We are currently finalising the report for the second phase of our Leading in Lockdown research. Integral to this stage of the research were interviews with 42 Assistant and Deputy Headteachers in primary and secondary schools. We asked them about their experiences of the pandemic and how it has impacted on their workload, well-being and career aspirations.
One of the key framings for the report came from these interviews – the sense of the pandemic changing over time, with the demands on schools and school leaders also changing. We now understand the pandemic as having three distinct phases:
Phase one – March to August 2020 – included the first national lockdown, the tentative reopening of schools in the summer term, and the exams fiasco in August that year. The main challenges in this period included providing home learning, delivering food, and ensuring pupil welfare and safeguarding, while also providing support for staff at a time of fear and uncertainty.
Phase two – the 2020-21 academic year – was described as even more difficult. The logistics of opening schools safely was a significant challenge, due to the need for social distancing, masks, sanitised spaces, mass Covid tests, Track and Trace, pupil bubbles and so on. The pressure to focus on education and ‘catch up’ increased through this phase, and leaders oversaw a changing mix of classroom based and online learning. In secondary schools, national exams were cancelled again, so leaders were required to oversee the production of Teacher Assessed Grades (TAGs). This was a huge logistical task, made more difficult by the fact that few believed it was fair to pupils or schools. As schools moved through this second phase, the sense of staff coming together – an initial ‘blitz’ spirit – began to wear thin, not helped by negative media headlines about the work of schools. Continuing high levels of parental, pupil and staff anxiety required a significant focus on communication and pastoral support.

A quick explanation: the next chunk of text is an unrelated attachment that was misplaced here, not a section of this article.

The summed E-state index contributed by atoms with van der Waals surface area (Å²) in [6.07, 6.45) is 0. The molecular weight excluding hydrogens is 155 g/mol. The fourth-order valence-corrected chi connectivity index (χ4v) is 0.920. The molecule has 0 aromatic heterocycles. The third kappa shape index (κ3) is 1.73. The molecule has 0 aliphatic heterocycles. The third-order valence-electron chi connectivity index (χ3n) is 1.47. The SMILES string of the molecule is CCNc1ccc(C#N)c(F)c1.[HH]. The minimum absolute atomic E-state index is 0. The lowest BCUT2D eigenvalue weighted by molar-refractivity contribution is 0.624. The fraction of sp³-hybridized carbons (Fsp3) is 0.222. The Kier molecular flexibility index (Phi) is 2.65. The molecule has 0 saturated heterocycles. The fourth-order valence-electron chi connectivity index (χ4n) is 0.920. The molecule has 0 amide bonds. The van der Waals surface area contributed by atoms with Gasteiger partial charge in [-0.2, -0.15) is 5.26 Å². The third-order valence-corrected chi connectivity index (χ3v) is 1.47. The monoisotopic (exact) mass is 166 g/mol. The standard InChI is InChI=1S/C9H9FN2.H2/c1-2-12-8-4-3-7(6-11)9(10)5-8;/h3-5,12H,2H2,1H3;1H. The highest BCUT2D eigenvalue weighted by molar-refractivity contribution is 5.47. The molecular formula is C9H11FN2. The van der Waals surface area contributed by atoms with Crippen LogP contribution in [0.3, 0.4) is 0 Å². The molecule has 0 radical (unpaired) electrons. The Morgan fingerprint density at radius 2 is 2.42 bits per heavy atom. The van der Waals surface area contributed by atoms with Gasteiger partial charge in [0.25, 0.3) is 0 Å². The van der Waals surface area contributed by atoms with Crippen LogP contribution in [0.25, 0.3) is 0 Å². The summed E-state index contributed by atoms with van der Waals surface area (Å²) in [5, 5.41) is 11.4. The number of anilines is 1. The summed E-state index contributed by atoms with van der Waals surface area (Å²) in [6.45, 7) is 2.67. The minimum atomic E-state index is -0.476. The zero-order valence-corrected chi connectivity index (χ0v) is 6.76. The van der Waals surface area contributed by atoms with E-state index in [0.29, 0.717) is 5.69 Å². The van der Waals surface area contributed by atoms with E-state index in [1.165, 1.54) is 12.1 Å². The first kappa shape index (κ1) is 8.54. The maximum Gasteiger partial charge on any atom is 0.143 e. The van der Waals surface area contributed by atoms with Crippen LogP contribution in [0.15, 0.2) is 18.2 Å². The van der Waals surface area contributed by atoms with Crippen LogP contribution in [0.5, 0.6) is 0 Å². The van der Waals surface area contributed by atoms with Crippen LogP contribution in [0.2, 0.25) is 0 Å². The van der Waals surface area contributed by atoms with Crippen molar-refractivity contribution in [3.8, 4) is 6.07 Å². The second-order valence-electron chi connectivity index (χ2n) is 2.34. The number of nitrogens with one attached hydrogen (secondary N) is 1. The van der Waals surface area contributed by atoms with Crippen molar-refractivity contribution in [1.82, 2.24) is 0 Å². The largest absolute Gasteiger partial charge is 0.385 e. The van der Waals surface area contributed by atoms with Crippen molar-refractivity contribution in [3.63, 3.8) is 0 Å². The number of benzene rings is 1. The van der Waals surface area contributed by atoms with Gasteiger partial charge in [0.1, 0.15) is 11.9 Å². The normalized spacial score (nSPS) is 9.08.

Phase three – September 2021 to spring 2022 – has seen schools open continuously, while England saw the progressive removal of all Covid-related restrictions despite a surge in infections in early 2022. No interviewees agreed that schools were back to ‘normal’ in this phase, but views were evenly split on how the situation compared with earlier phases: around a third thought things were better; a third thought they were worse; while a third thought their work was equally challenging, but in different ways. Among the first group, this reflected the removal of most Covid-related requirements and the resulting ability to refocus on educational improvement. Among the second and third groups, this reflected three main challenges: first, Covid-related issues required continual attention, in particular due to very high rates of staff sickness and absence coupled with limited access to supply teacher cover, making it hard to move beyond crisis management; second, with the return of Ofsted inspections and national exams, interviewees felt under pressure, coupled with frustration that the realities of Covid had not been acknowledged nationally; third, addressing the long-run impact of Covid, including variable learning gaps and a tidal wave of pupil well-being and mental health concerns.
Because this third phase has not ended, we have come to the view that the school system has long Covid. According to our interviewees, this situation is largely unrecognised by politicians and system leaders whose talk of “back to normal” belies the situation in most schools.
The report of this second phase of the research will be launched in early June.
A free webinar on the 9th June at 1600 BST will be chaired by Nick Brook, Deputy General Secretary, National Association of Head Teachers. Dr Tony Breslin, Director, Breslin Public Policy Limited; Alistair Goodhead, Assistant Headteacher, King Edward IV School, Lichfield and Claire Evans, Headteacher, Eaton Valley Primary School, West Bromwich will respond to the report and our presentation. You can find the information and link to the booking here.
Photo by Erik Mclean on Unsplash